Orhan Pamuk And The Good Of World Literature

Author: Gloria Fisk
Publisher: Columbia University Press
ISBN: 0231544820
Size: 27.28 MB
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When Orhan Pamuk won the Nobel Prize for Literature in 2006, he was honored for using his craft as a novelist to bridge a troubling gap between the Judeo-Christian West and the Islamic East. Gloria Fisk contests this pervasive way of reading Pamuk to look skeptically at the ways Western literary cultures expand their reach around the world. Taking the Turkish novelist as a case study in that expansion, Fisk reads his post-9/11 novels in the context of their international reception to weigh the costs and benefits of valuing literature as a source of cross-cultural understanding. The result is a case study in the uneven processes of translation, circulation, and judgment that carry a writer across the eastern edge of Europe to his readers all over the globe.

All We Have Is Now

Author: Lisa Schroeder
Publisher: Scholastic Inc.
ISBN: 0545803365
Size: 14.64 MB
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From the author of THE BRIDGE FROM ME TO YOU, a groundbreaking novel about what matters most -- when time is running out. What do you do with your last day on earth? There are 27 hours and fifteen minutes left until an asteroid strikes North America, and, for Emerson and everyone else who didn't leave, the world will end. But Emerson's world already ended when she ran away from home last year. Since then she has lived on the streets, relying on her wits and her friend Vince to help her find places to sleep and food to eat. The city's quieter now that most people are gone, and no one seems to know what to do as the end approaches. But then Emerson and Vince meet Carl, who tells them that he has been granting people's wishes. He gave his car away so a woman could take her son to see the ocean for the first time, and he gives Emerson and Vince all the money he has in his wallet. Suddenly this last day seems full of possibility. Emerson and Vince can grant a lot of wishes in 27 hours --- maybe even their own.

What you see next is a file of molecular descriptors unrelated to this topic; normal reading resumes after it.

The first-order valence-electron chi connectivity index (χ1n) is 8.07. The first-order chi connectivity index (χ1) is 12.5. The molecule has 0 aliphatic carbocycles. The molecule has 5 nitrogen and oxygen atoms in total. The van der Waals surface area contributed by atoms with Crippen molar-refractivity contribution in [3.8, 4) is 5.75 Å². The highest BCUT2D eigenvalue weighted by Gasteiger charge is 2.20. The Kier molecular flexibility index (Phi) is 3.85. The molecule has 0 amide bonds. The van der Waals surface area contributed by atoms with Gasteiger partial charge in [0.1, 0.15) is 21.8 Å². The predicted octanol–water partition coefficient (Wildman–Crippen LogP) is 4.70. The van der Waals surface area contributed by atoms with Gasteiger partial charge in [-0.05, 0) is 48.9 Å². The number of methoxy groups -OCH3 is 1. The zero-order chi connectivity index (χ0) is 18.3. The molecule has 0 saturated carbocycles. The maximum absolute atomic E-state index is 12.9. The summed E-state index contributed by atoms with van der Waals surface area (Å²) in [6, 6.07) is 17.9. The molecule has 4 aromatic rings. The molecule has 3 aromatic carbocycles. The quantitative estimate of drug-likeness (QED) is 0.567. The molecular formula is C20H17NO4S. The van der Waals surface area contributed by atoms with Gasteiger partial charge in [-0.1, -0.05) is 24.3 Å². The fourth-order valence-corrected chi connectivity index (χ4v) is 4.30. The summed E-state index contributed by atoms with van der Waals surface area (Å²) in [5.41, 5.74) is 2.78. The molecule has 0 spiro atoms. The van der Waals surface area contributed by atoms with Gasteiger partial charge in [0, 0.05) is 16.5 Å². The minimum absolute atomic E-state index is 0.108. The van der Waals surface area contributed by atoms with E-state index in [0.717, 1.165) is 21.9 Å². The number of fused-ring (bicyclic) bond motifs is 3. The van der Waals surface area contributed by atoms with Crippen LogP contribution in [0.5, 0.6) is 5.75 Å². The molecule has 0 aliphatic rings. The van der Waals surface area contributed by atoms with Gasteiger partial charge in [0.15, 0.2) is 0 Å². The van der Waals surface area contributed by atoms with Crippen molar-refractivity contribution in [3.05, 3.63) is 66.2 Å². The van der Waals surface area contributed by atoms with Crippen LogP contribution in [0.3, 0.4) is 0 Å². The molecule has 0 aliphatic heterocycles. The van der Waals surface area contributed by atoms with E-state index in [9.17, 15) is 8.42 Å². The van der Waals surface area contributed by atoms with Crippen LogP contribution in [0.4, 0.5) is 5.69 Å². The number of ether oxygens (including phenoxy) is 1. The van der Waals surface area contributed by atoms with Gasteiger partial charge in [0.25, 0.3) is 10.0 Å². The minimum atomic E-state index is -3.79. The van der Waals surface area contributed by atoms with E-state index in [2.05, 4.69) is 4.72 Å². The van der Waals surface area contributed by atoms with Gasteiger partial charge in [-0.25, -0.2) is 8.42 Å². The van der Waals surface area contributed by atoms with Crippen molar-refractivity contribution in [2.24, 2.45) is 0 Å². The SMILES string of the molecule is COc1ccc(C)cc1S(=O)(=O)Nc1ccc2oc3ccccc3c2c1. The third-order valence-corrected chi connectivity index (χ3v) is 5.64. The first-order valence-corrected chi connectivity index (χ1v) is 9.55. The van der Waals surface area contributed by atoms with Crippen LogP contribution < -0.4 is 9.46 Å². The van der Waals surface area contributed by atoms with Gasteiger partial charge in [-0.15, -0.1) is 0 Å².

Deadwood

Author: Pete Dexter
Publisher: Vintage
ISBN: 0804151911
Size: 35.16 MB
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DEADWOOD, DAKOTA TERRITORIES, 1876: Legendary gunman Wild Bill Hickcock and his friend Charlie Utter have come to the Black Hills town of Deadwood fresh from Cheyenne, fleeing an ungrateful populace. Bill, aging and sick but still able to best any man in a fair gunfight, just wants to be left alone to drink and play cards. But in this town of played-out miners, bounty hunters, upstairs girls, Chinese immigrants, and various other entrepeneurs and miscreants, he finds himself pursued by a vicious sheriff, a perverse whore man bent on revenge, and a besotted Calamity Jane. Fueled by liquor, sex, and violence, this is the real wild west, unlike anything portrayed in the dime novels that first told its story.